Research that analyzed the results of four large studies found that tamoxifen effectively reduces breast cancer risk in women younger than 55 who are at high risk. This benefit outweighed the costs and potential side effects of treatment. The research was published online in the journal Cancer.
Treating the women in the studies with tamoxifen for 5 years saved lives. The average life expectancy of high-risk women treated with tamoxifen was higher than the average life expectancy of high-risk women not treated with tamoxifen.
Tamoxifen is a SERM (selective estrogen receptor modulators) hormonal therapy medicine. Evista (chemical name: raloxifene) is also a SERM hormonal therapy medicine. (Evista wasn't evaluated in this study.) SERMs block the action of estrogen in breast and certain other cells by sitting in the cells' estrogen receptors. SERMs don't affect all estrogen receptors the same way because they're selective (as the name says). In bone cells, SERMs interact with the receptors the way estrogen does and strengthen bones. In breast cells, SERMs block the receptors' interaction with estrogen and limit cell growth.
Tamoxifen is used to:
- reduce the risk of breast cancer in pre- and postmenopausal high-risk women
- Results from the very large National Surgical Adjuvant Breast and Bowel Project study released in 1998 showed that treating high-risk women with tamoxifen reduced their overall invasive breast cancer risk by 50%.
- reduce the risk of hormone-receptor-positive breast cancer coming back (recurring) when given after surgery and other treatments (radiation therapy, chemotherapy)
- treat advanced-stage, hormone-receptor-positive breast cancer
Tamoxifen also can improve bone health in women taking it to treat breast cancer. Still, tamoxifen isn't approved by the U.S. Food and Drug Administration (FDA) to be used only to improve bone health.
Evista is used to:
- strengthen bones in women with osteoporosis
- reduce breast cancer risk in high-risk postmenopausal women
- reduce breast cancer risk in postmenopausal women with osteoporosis
Results from the very large STAR (Study of Tamoxifen and Raloxifene) study showed that treating high-risk postmenopausal women with either Evista or tamoxifen reduced their breast cancer risk by 50%.
Both tamoxifen and Evista are FDA-approved to reduce breast cancer risk in high-risk postmenopausal women. Only tamoxifen is FDA-approved to reduce breast cancer risk in high-risk premenopausal women. Both tamoxifen and Evista are pills taken by mouth. Each is taken for 5 years to reduce breast cancer risk in high-risk postmenopausal women.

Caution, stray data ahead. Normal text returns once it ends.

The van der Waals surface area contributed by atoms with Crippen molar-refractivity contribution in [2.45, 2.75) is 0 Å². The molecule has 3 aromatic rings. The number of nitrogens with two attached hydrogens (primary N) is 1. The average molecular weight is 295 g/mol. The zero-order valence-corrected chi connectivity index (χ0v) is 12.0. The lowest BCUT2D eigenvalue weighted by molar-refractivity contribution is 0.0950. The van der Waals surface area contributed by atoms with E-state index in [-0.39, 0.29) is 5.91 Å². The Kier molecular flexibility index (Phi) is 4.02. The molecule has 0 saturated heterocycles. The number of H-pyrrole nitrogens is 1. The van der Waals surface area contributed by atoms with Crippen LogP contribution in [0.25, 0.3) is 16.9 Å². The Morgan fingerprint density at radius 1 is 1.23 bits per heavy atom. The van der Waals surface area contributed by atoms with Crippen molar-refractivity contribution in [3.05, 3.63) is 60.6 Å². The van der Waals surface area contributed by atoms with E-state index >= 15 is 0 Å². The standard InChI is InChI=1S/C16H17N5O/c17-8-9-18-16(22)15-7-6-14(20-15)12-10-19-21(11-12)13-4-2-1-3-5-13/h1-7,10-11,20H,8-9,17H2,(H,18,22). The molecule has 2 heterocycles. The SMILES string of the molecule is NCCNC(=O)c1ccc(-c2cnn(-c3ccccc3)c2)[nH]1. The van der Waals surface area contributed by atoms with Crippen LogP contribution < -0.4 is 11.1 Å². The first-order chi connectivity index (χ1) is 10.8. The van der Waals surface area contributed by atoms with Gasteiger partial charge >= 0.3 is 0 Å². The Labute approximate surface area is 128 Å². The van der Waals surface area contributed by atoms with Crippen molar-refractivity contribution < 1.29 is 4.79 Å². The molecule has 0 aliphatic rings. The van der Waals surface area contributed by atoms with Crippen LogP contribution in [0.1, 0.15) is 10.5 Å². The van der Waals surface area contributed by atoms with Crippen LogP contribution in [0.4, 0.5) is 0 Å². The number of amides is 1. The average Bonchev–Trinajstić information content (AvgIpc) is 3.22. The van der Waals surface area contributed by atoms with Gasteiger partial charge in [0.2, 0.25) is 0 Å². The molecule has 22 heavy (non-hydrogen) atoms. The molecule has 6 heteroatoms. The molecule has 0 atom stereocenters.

Postmenopausal women taking Evista to strengthen bones and reduce the risk of osteoporosis regardless of their breast cancer risk may take Evista for more than 5 years.
Because tamoxifen and Evista work in the same way, they have the same possible risks and side effects, including:
- hot flashes
- joint pain
- leg cramps
- flu-like symptoms
- blood clots deep in the legs
- a blood clot that travels to the lungs (called a pulmonary embolism)
The likelihood or severity of any side effect seems to be different for each medicine. One study found that women taking tamoxifen were more likely than women taking Evista to have bothersome hot flashes and sweating, while women taking Evista were more likely to have joint pain.
Because of the risk of potentially life-threatening blood clots, tamoxifen and Evista are NOT recommended for women who have had a serious blood clot or are at high risk for blood clots.
If you're a pre- or postmenopausal woman and your breast cancer risk is higher than average, talk to your doctor about your risk and the steps you can take to lower that risk. Your doctor can help you figure out your true risk and decide if medicine -- such as tamoxifen or Evista -- to lower your risk is appropriate for your unique situation. You and your doctor may use the National Cancer Institute's interactive risk calculator tool. This tool uses your personal and family medical history to objectively assess your breast cancer risk.
Editor's Note: In July 2013, the American Society of Clinical Oncology put out new guidelines on using hormonal therapy medicines to reduce breast cancer risk in high-risk undiagnosed women. Besides tamoxifen and Evista, the guidelines also recommend that doctors talk to postmenopausal high-risk women about using the aromatase inhibitor Aromasin (chemical name: exemestane) to reduce risk.